We’ve probably all heard the rule: “When two vowels go walking, the first one does the talking.” Unfortunately, this rule only works 27% of the time when you hold it up to the English language as a whole. Why do we teach rules like this if it’s so incompetent? Wouldn’t we want to teach rules for the language that actually work?
A typical approach to teaching “phonics” is to take a small pool of “beginner” words, establish rules that will fit THOSE words, and then get the kids decoding quickly (initial reading process). The problem is that the rules do not hold up to the language as a whole. It sets the children up for a faulty expectation of how the written code will work, and it opens the door for thousands of “exceptions.”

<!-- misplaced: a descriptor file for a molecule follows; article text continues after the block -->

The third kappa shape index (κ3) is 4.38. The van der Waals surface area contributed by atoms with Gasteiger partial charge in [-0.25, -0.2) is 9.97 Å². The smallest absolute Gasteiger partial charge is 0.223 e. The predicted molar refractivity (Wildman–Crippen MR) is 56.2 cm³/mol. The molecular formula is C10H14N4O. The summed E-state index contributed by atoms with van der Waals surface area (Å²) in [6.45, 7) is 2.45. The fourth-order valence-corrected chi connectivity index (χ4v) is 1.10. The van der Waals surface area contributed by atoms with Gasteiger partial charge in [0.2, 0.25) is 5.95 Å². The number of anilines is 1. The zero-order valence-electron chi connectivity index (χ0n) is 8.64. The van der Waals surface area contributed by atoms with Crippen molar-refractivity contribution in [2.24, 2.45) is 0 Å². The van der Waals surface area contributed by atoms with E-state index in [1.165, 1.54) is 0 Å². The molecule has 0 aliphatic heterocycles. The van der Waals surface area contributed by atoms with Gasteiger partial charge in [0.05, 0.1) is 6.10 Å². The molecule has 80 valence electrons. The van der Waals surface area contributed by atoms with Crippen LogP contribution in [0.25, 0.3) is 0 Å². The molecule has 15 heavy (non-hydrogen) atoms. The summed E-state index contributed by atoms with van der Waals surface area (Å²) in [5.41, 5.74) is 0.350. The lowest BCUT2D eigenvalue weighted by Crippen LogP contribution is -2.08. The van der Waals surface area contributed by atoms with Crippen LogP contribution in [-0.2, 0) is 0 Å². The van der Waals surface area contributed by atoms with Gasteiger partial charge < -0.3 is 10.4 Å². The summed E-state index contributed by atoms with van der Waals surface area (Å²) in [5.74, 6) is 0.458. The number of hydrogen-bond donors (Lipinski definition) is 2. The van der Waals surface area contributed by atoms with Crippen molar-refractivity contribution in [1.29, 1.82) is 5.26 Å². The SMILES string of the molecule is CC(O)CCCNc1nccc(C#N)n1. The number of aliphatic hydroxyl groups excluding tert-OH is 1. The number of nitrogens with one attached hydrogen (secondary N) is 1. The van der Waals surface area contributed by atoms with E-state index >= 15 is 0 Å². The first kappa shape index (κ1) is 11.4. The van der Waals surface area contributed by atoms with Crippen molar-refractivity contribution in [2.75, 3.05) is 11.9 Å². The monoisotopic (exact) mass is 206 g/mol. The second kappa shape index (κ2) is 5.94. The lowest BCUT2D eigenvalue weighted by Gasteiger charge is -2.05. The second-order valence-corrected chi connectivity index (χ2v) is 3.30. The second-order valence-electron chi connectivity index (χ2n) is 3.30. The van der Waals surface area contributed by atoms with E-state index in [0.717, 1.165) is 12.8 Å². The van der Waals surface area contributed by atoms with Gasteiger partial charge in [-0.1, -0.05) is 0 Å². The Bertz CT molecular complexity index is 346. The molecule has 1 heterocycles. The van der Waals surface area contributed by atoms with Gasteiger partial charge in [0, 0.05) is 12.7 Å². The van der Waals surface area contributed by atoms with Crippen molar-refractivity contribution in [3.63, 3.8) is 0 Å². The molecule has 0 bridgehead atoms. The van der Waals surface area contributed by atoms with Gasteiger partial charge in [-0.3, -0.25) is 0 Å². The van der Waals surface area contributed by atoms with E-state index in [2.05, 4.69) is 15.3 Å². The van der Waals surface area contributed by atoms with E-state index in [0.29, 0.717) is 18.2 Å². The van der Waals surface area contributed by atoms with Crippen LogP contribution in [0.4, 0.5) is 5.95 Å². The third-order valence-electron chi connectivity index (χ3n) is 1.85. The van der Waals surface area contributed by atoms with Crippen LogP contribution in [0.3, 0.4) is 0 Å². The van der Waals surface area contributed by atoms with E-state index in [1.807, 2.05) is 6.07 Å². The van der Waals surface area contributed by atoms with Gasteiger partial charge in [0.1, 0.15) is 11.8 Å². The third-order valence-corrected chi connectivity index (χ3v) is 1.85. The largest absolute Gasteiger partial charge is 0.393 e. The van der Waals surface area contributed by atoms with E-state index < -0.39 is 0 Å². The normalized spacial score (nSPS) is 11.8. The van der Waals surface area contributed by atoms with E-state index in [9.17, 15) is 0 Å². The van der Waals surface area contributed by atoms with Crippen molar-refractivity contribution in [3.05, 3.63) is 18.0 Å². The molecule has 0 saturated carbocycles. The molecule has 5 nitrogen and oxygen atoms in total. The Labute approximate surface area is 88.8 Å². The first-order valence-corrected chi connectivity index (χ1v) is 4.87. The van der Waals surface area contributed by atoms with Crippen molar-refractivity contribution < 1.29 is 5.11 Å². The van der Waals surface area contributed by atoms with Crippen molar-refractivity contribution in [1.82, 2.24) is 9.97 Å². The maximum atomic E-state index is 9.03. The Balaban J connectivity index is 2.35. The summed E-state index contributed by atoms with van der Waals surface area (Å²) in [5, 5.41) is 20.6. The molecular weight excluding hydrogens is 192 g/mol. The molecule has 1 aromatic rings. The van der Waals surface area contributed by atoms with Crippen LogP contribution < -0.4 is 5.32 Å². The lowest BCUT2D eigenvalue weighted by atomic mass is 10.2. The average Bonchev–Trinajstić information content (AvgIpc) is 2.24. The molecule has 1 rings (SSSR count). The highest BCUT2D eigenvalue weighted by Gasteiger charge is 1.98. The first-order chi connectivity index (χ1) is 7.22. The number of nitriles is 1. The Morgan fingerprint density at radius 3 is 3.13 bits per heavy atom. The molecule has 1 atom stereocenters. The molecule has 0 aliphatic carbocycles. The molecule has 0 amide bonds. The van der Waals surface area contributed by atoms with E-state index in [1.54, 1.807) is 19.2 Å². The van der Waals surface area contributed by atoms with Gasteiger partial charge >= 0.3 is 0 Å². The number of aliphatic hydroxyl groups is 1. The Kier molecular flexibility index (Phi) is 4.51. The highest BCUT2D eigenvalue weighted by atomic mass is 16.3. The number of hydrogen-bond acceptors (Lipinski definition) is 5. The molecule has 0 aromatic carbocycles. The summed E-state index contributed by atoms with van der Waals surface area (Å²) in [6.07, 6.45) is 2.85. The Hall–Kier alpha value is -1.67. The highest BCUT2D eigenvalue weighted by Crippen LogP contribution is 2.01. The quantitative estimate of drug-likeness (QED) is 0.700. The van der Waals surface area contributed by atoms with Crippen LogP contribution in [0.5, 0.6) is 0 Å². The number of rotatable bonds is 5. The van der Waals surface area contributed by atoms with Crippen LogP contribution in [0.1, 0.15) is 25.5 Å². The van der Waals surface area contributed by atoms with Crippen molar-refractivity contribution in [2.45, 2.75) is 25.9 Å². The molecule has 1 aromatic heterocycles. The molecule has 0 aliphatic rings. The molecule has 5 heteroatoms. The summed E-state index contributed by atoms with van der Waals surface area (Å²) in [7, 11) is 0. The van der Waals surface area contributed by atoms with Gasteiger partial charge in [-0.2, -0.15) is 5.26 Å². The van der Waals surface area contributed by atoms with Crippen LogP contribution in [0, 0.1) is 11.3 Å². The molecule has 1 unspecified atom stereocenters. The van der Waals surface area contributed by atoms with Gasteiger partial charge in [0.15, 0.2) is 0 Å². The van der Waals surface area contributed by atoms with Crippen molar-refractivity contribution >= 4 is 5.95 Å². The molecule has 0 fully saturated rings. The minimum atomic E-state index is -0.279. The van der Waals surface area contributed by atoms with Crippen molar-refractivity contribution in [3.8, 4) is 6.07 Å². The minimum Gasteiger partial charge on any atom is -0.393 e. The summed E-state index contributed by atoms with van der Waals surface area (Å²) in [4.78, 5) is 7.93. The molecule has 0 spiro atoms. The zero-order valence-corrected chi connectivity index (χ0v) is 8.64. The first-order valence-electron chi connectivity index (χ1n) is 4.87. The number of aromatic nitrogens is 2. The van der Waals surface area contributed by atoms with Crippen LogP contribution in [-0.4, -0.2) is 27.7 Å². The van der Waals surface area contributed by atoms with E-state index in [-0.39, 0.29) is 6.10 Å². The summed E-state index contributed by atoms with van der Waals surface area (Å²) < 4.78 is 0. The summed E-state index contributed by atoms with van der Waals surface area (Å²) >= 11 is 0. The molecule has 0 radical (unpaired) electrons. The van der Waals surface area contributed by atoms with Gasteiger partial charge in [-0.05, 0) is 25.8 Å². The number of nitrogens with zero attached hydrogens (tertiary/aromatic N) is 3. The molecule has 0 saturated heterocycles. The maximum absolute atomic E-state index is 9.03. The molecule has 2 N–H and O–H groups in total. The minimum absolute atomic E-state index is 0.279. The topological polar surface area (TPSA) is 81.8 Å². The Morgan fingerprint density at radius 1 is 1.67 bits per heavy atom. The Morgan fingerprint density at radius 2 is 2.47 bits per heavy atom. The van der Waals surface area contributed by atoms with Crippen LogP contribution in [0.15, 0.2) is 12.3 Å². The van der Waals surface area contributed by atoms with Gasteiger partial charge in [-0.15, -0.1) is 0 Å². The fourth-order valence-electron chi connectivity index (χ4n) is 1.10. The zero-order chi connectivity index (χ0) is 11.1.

Wouldn’t it be great if we taught rules that actually work? Great news! The spelling rules found in the Spell to Write and Read program are highly reliable. A first grader trained with SWR has almost all the tools to unlock a language with over a million words. While he may not understand the vocabulary, that beginning reader could unlock the code to post-graduate level words. The SWR phonograms and rules work for English!
Wanda Sanseri discussed different kinds of “faulty phonics” such as Phony Phonics, Pokey Phonics, and Fickle Phonics in her Senate Speech before the Oregon Senate. Have you read it lately?
You can read Part 2 here.Share